- The Washington Times - Thursday, February 13, 2003

Actions have consequences and political conduct is no exception. When one political party acts, the other one responds with varying degrees of coordination and ferocity. This ying and yang is as predictable as stale fortune cookies. Yet sometimes tactics have unintended effects, reshaping the political landscape and policy outcomes in profound ways.
Political observers recently highlighted the aggressive and partisan approach Senate Democrats took during the first few weeks of the 108th Congress. Overlooked in these commentaries was the galvanizing effect the Democrats' behavior had on Republican unity in the U.S. Senate. This surprise byproduct of the minority party's antagonistic strategy could have long-term implications for the operation of the Senate, an institution historically associated more with lone rangers than team players.
Democratic partisanship partially explains Republican unity. Yet, another congealing force is the deliberate emphasis on "teamwork" borrowed from the House Republicans, who managed narrow majorities over the last several years. Members of the Senate Republican leadership, including Rick Santorum, from Pennsylvania; Jon Kyl, from Arizona; and George Allen, from Virginia; as well as Majority Leader Bill Frist's chief of staff, Mitch Bainwol, are all battle-tested House veterans. The Democrats' behavior creates a fertile environment to plant new seeds in an old institution and so far, its working well.
The ink was barely dry on the parchment of the new senators' election certificates when Democrats dispensed with the niceties normally accompanying a new session. For example, while the Senate recognized Mr. Frist as the new majority leader, Democrats still chaired committees because of lack of agreement on the rules organizing the Senate. This unusual state of affairs led to near-paralysis for the first two weeks of the new Congress.
Next came the unfinished fiscal year 2003 omnibus appropriations bills. Republicans sought to complete last year's business, clearing the decks for the new Congress. Again, the Democrats adopted obstructionist tactics, offering politically charged amendments that not only slowed the process, but jeopardized the fragile agreement between the White House and Congress concerning overall spending.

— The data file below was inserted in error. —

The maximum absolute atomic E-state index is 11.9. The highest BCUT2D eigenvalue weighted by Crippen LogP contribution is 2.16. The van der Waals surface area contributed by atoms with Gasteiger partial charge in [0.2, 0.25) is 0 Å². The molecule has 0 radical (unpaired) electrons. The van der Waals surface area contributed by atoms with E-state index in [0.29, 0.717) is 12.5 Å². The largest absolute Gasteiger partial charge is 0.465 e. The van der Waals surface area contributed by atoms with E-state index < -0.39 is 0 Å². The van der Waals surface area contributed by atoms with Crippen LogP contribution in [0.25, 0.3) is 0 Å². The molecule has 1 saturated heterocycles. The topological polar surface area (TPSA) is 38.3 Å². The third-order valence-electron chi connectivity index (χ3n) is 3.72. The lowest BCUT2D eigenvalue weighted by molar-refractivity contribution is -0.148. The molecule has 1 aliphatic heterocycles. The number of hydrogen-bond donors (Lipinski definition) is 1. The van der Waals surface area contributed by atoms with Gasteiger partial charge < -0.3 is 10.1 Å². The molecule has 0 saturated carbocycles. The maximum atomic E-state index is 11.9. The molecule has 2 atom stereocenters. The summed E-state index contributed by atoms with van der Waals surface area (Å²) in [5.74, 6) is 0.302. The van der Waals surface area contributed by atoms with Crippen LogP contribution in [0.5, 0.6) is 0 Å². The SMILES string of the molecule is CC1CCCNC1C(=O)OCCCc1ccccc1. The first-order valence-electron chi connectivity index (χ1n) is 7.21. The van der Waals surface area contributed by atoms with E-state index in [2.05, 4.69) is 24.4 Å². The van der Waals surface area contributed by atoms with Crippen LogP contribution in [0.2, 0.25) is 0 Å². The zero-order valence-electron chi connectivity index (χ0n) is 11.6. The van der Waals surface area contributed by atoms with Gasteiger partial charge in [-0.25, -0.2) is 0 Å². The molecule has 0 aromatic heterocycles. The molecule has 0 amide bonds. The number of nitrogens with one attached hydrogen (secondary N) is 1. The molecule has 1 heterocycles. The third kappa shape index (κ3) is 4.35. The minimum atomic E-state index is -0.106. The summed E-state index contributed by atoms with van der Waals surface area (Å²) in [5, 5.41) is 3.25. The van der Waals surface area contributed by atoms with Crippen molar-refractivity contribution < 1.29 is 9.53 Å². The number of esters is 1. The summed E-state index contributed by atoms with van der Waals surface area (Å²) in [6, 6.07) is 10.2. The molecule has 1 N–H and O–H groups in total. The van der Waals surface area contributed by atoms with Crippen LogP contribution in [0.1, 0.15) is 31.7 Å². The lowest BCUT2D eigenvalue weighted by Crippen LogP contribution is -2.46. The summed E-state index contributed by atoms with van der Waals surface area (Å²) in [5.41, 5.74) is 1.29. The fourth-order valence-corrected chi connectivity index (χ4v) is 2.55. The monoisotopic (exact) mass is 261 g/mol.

On a series of politically sensitive Democrat amendments concerning education, the environment and drought assistance, all 51 Republican Senators held together in a bloc, displaying remarkable unanimity. "The Democrats laid down the gauntlet and thought they could divide us," one Republican leadership aide said. "They 'dared' us to stick together and we did."
The obstruction du jour is the nomination of Miguel Estrada as U.S. Circuit Court judge, currently tying up Senate deliberations. Again, the Democrats' response to this well qualified, Hispanic judicial nominee was hardball. Instead of allowing a vote by the full Senate, Democrats mounted an informal filibuster a tactic only used rarely in the judicial confirmation process and unprecedented with respect to Circuit Court nominees.
Republicans are livid. "The Conference came out of its lunch Tuesday resolved to get a vote on Estrada whatever it takes late nights, weekends, even next week" said Mr. Santorum. "I don't understand the Democrats' upside on their filibuster."
Teamwork is taking root because there is a palpable sense among Senate Republicans that they have to produce. Past excuses blaming President Clinton during the 1990s or the Democrat majority last year no longer work.
It's natural to look across the Capitol for answers. The number of Republican Senators with experience in the House continues to grow. Well over half of the current Senate majority served in the House in the last several years. They know the rewards of party discipline and survival tactics in narrow majorities, and want to avoid serving in the minority.
Facing huge expectations, rules tipped in favor of the minority and aggressive opposition from the Democrats, the 51 Republican senators have their work cut out for them. Yet, their initial responses to these challenges seem promising. House Republicans consistently beat the odds over the last several years, pulling together and winning one tough vote after another despite consistently smaller majorities between 1996-2001. So far, the Senate is doing the same.
Political scientists William Connelly and John Pitney note that this cohesion is understandable: "Members really want their party to have the majority, and under the right conditions, this desire shapes behavior."
Yet, even 51 unified votes will hit some rough sledding in the face of a determined minority in the Senate. However, all-obstruction-all-the-time is probably not an option for the Democrats either. As scholar Barbara Sinclair observes, hyper-partisanship has its limits if Republicans wisely navigate the public relations game, because it makes the "perceived electoral costs of continued obstruction too high for minority party members."
Smart planning by the Republicans and unduly belligerent partisanship by the Democrats are the glue binding the Republican party together this year. Republican leaders should continue to spread the sticky stuff around. They will need this adhesive often in the months ahead.

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